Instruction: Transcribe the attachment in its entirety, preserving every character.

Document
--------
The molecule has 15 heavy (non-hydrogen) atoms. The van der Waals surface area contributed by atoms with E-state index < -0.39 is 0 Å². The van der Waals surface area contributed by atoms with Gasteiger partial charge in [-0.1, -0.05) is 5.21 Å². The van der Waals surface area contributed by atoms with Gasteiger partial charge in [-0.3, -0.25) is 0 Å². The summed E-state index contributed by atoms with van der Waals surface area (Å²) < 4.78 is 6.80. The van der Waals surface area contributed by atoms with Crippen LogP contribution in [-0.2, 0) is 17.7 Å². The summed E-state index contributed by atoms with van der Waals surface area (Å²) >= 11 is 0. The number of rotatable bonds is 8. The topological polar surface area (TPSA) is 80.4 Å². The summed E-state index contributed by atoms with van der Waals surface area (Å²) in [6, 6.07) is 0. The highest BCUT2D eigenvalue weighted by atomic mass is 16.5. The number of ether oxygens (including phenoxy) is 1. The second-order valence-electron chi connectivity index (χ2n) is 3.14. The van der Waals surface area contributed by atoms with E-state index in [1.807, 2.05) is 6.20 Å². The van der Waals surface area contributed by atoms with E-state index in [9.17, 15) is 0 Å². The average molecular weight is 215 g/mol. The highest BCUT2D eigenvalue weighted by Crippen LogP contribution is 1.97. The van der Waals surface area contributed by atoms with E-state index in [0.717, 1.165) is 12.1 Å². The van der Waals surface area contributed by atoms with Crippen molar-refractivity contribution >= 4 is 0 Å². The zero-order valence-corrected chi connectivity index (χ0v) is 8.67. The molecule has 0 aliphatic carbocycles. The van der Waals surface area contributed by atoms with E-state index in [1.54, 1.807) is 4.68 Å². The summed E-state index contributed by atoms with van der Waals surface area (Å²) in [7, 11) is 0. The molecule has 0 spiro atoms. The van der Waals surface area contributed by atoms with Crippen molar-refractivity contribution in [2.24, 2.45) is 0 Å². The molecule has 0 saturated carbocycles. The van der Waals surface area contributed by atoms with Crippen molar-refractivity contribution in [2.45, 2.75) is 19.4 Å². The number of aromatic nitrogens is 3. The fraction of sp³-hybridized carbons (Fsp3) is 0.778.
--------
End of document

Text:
The molecule has 15 heavy (non-hydrogen) atoms. The van der Waals surface area contributed by atoms with E-state index < -0.39 is 0 Å². The van der Waals surface area contributed by atoms with Gasteiger partial charge in [-0.1, -0.05) is 5.21 Å². The van der Waals surface area contributed by atoms with Gasteiger partial charge in [-0.3, -0.25) is 0 Å². The summed E-state index contributed by atoms with van der Waals surface area (Å²) < 4.78 is 6.80. The van der Waals surface area contributed by atoms with Crippen LogP contribution in [-0.2, 0) is 17.7 Å². The summed E-state index contributed by atoms with van der Waals surface area (Å²) >= 11 is 0. The number of rotatable bonds is 8. The topological polar surface area (TPSA) is 80.4 Å². The summed E-state index contributed by atoms with van der Waals surface area (Å²) in [6, 6.07) is 0. The highest BCUT2D eigenvalue weighted by atomic mass is 16.5. The number of ether oxygens (including phenoxy) is 1. The second-order valence-electron chi connectivity index (χ2n) is 3.14. The van der Waals surface area contributed by atoms with E-state index in [1.807, 2.05) is 6.20 Å². The van der Waals surface area contributed by atoms with E-state index in [9.17, 15) is 0 Å². The average molecular weight is 215 g/mol. The highest BCUT2D eigenvalue weighted by Crippen LogP contribution is 1.97. The van der Waals surface area contributed by atoms with E-state index in [0.717, 1.165) is 12.1 Å². The van der Waals surface area contributed by atoms with Crippen molar-refractivity contribution >= 4 is 0 Å². The zero-order valence-corrected chi connectivity index (χ0v) is 8.67. The molecule has 0 aliphatic carbocycles. The van der Waals surface area contributed by atoms with E-state index in [1.54, 1.807) is 4.68 Å². The summed E-state index contributed by atoms with van der Waals surface area (Å²) in [7, 11) is 0. The molecule has 0 spiro atoms. The van der Waals surface area contributed by atoms with Crippen molar-refractivity contribution in [2.24, 2.45) is 0 Å². The molecule has 0 saturated carbocycles. The van der Waals surface area contributed by atoms with Crippen molar-refractivity contribution in [2.45, 2.75) is 19.4 Å². The number of aromatic nitrogens is 3. The fraction of sp³-hybridized carbons (Fsp3) is 0.778.